Got an MT500 jacket new from eBay last year at considerably less than retail. I’ve never had a truly high-end shell but can confirm this one seems durable as can be for its weight, is way more breathable than the average rainshell, and seems unfazed by any amount of rain/sleet/snow/mud. The huge hood can be a difference maker in a downpour or hailstorm. The price is hard to swallow, no doubt, but I tend to have outerwear for many years and repair when necessary so it spreads the cost.

Reply

khai
khai
11 months ago
+1 grcgrc

On the ankle zips, I actually had a pair _installed  _into my NF Bezerkers.  The bottoms of those things are so damned tight that I have to take off the pants if I want to put on/pull up my socks.  I understand if they aren't big enough to allow for  [putting on] kneepads (it would be nice, but it's also nice not to have a big flapping bottom of the pants - a long-ish zip would do the trick but I get it for weight/design/cost/waterproof considerations) - but socks?  Really great pants, but having to take off my pants to put on/pull up socks is dumb as hell.

Reply

RROMERO
RROMERO
11 months ago
+1 Ryan Walters

Great review Ryan. This looks like solid rain gear for this part of the world. Pretty sure it worths every single penny. Stay dry!

Reply

rwalters
Ryan Walters
11 months ago
0

Haha! Cheers Ram. The MT500 stuff has certainly made my last few rides a lot more comfortable.

Thanks for the pic as well!

Reply

booth.robert@sky.com
booth.robert@sky.com
11 months ago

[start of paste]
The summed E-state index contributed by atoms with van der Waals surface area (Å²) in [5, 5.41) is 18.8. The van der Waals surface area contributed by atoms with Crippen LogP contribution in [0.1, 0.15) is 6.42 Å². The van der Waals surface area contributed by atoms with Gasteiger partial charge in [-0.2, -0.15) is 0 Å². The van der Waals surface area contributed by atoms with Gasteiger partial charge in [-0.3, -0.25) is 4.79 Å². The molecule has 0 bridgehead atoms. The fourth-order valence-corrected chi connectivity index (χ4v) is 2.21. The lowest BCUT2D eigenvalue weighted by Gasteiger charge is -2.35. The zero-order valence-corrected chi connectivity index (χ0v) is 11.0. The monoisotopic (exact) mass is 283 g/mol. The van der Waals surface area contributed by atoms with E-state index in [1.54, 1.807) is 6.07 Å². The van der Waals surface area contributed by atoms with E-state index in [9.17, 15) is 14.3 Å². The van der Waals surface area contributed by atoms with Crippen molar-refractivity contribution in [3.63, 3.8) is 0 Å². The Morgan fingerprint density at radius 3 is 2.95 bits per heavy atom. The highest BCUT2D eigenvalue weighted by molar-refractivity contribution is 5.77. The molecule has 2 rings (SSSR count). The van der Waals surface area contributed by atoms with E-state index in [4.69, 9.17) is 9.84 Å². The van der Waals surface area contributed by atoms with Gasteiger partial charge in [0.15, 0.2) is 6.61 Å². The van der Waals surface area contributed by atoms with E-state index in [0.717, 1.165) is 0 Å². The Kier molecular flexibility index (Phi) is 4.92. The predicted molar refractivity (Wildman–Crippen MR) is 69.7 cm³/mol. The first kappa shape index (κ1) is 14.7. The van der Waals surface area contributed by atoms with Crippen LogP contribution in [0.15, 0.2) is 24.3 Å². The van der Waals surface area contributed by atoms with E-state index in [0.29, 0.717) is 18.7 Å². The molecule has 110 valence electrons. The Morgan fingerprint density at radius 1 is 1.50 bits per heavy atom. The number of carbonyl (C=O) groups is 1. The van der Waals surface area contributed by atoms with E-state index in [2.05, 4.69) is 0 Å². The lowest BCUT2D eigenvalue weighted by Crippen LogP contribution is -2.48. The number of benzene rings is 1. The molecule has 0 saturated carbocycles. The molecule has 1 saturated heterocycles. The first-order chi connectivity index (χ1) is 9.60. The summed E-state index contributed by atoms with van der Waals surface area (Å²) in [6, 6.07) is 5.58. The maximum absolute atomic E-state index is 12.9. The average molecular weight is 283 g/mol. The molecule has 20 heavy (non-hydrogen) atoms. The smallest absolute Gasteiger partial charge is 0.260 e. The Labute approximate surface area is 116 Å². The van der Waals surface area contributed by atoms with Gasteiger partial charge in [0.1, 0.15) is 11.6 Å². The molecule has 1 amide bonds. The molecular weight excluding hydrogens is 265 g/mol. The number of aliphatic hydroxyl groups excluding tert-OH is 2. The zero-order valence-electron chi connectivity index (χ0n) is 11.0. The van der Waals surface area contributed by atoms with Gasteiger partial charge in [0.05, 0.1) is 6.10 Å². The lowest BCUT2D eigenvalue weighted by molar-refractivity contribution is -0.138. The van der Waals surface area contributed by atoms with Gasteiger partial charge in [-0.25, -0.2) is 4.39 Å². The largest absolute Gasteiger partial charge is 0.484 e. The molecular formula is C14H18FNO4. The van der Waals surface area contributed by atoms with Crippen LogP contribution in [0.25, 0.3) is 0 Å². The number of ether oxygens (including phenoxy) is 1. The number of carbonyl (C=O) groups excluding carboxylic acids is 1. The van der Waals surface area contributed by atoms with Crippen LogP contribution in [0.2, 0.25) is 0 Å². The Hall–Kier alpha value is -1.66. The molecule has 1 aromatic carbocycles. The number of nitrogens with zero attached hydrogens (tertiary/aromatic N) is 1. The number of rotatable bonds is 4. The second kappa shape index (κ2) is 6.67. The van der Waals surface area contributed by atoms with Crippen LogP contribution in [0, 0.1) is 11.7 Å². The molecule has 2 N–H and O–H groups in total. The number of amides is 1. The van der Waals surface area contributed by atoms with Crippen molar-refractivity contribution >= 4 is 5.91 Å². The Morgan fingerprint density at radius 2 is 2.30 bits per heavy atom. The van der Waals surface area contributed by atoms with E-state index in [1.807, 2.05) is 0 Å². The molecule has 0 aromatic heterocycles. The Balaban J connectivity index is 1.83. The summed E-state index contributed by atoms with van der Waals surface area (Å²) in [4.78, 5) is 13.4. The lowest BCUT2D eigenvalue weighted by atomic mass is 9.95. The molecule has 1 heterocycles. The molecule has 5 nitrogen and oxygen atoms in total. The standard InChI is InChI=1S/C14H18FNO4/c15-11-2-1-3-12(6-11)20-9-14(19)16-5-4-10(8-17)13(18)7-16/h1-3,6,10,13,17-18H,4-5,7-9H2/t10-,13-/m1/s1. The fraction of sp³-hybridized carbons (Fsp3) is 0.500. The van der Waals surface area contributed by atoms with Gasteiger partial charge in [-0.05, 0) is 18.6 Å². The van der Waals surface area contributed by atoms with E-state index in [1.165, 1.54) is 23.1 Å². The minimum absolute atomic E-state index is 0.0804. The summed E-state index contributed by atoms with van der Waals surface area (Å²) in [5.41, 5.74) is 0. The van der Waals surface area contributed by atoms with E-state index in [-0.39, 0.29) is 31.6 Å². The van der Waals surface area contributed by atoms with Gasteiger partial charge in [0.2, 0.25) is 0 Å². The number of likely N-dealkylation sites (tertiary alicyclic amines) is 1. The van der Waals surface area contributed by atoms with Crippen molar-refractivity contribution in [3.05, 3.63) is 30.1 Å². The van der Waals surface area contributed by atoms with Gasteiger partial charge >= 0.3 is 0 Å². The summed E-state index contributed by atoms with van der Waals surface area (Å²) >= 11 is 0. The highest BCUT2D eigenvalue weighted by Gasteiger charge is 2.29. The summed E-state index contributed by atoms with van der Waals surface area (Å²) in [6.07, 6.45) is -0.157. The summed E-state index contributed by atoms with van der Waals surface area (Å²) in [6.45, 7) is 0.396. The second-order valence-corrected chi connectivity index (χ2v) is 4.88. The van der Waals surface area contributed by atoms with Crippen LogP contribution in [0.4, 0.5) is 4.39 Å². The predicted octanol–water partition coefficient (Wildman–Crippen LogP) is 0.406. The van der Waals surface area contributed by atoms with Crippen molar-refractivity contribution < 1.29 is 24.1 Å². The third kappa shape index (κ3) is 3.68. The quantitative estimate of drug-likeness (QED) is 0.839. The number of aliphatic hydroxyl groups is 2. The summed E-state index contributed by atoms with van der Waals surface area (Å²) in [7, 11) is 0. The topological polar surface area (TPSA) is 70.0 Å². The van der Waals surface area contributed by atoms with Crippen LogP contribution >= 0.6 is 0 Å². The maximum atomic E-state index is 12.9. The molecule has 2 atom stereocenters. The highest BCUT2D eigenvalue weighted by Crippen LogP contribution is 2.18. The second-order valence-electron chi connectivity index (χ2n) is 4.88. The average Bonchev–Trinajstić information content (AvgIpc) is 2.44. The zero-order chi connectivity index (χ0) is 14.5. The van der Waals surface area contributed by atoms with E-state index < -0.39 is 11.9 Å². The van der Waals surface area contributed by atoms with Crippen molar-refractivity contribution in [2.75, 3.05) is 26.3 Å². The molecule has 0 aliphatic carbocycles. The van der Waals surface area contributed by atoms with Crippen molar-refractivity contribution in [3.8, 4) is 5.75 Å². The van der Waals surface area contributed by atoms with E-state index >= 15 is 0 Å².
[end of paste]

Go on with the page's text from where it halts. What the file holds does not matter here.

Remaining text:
0

$800 ! wow, one good crash & your well out of pocket.. & i crash a lot , maybe for xc or gravel , but i do nether thank god!.......

Reply

rwalters
Ryan Walters
11 months ago
0

Yeah, not cheap, but I see plenty of technical jackets being worn on the trails that fall in the same price range, and have nowhere near the rugged construction of the WJII. I'm confident this jacket will survive a fair amount of abuse.

Reply

hotlapz
hotlapz
11 months ago
0

Just buy one of these: https://ca.westcomb.com/collections/men/products/shift-lt-hoody

It's made of neoshell which is magical in its ability to breathe.

Reply

grcgrc
grcgrc
10 months, 4 weeks ago
0

If it was not for the hood they would be a near perfect jacket. I am on my second MT500 jacket. For me the hood is something to collect water. I forget how much water the hood holds & will often spill the contents on the floor, much to the dismay of my lady. If it was removable I would take it off & it would never be seen again.

Reply

rwalters
Ryan Walters
10 months, 3 weeks ago
0

The hood is quite a polarizing feature for sure. I used the jacket for a rainy hike this weekend, and the hood is certainly a bit ridiculous when not wearing a helmet.

Reply

sancap6
sancap6
2 months, 1 week ago
0

Btw the price you wrote for the MT500 Spray trousers is outrageous! I payed them few days ago 96 euros at probike shop... how's possible this price gap?

Reply